I chose to keep the straightened tail to draw a stronger parallel between the horse hair and the rain for the mermaid's benefit.


The other peer I consulted was Mo Sablouh, whose experience in forensic imaging has been invaluable to me in the past for posing and proportioning. He is also exceedingly good with composition and lighting.

He wrote me the following notes as feedback on my design.

Cons:

  • Horse legs too thick.

  • Torso is very blocky - recommend rounding it up.

  • Murkiness to the water may better portray a river rather than an ocean.

  • Scene would benefit from addition of underwater plants.

  • Due to light reflecting off of water surface, the lower half should also have dimmer lighting.

  • Changing the terrain in the water would convey the sensation of two wildly different worlds separating the mermaid and the horse (also for realism as water erodes materials differently to air).

Pros:

  • Lovely composition.

  • Mermaid seems anatomically correct - especially the shoulder blade and back muscle.

  • The pose choices are dynamic and interesting.

  • Long hair on the horse conveys a natural vibe, like a willow tree reaching down onto the water.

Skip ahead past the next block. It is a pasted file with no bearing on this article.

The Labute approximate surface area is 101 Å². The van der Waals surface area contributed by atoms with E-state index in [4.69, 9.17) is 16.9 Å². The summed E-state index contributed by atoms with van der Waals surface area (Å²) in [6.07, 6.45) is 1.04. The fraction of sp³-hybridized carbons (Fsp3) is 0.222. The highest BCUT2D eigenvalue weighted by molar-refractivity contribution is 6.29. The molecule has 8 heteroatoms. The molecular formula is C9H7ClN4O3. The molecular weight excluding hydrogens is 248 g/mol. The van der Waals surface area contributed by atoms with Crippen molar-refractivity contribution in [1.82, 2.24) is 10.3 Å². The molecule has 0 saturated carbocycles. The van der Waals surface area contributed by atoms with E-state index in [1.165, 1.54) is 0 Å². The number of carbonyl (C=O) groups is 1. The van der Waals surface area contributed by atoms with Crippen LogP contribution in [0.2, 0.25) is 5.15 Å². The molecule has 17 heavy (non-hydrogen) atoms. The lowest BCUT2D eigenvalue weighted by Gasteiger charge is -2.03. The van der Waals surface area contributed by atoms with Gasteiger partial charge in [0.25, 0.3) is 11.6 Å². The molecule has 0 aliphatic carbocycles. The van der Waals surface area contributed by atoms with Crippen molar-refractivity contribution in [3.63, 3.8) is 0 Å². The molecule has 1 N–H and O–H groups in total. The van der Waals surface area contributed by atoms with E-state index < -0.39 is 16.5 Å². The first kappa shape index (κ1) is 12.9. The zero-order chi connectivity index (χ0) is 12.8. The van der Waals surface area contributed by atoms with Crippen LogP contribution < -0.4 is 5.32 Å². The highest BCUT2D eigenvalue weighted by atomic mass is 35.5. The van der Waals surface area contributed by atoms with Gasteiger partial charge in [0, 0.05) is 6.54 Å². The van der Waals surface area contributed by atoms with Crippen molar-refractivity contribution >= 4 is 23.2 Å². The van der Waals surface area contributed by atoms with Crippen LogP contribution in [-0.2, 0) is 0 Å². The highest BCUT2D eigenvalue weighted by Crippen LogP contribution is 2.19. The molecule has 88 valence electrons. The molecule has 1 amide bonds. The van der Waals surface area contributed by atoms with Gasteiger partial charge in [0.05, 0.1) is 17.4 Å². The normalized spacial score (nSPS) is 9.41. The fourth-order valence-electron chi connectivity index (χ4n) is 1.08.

Non-Specialist Assessment & Feedback:

Mum loved it and had very little else to say except the heart-eyes emoji. This may be parental bias... should probably find a different non-specialist sample group in the future...




Conclusion:

In a conversation about research, specifically when to stop researching (entry 16), my course tutor was discussing with the group about the importance of personal interests when working on a project. It hadn't occurred to any of us that not wanting to proceed with a project was sufficient justification to leave it behind.

A comparison between us as students and industry experts - whose careers often rely on their ability to instinctively tell what projects are worth pursing based on their desire (or lack thereof) to pursue it - brought us sharply to the realisation that we had all at some point held ourselves back on the notion that passion and profession could not mix.

There are many things I just don't like about this piece, and didn't like while I was creating it. There was an absence of passion, and I was clearly missing the interest and drive that would ordinarily push me to invest the extra time in the details. I just wanted to get through it for the sake of experimentation and as a result was not learning anything.

It's for this reason that, despite having originally planned to approximate all of the story beats in this format before eliminating one of the two remaining stories, I've instead decided to conclude my research into this concept now - having answered the question I needed to address (entry 16).


I will be shifting all of my focus into the Detective concept from this point on, which is a relief for me as I feel there is a lot more interesting, albeit time consuming, avenues to pursue there.



 

Production Video:

Including peer assessment & personal adjustments...



- R Cipolletta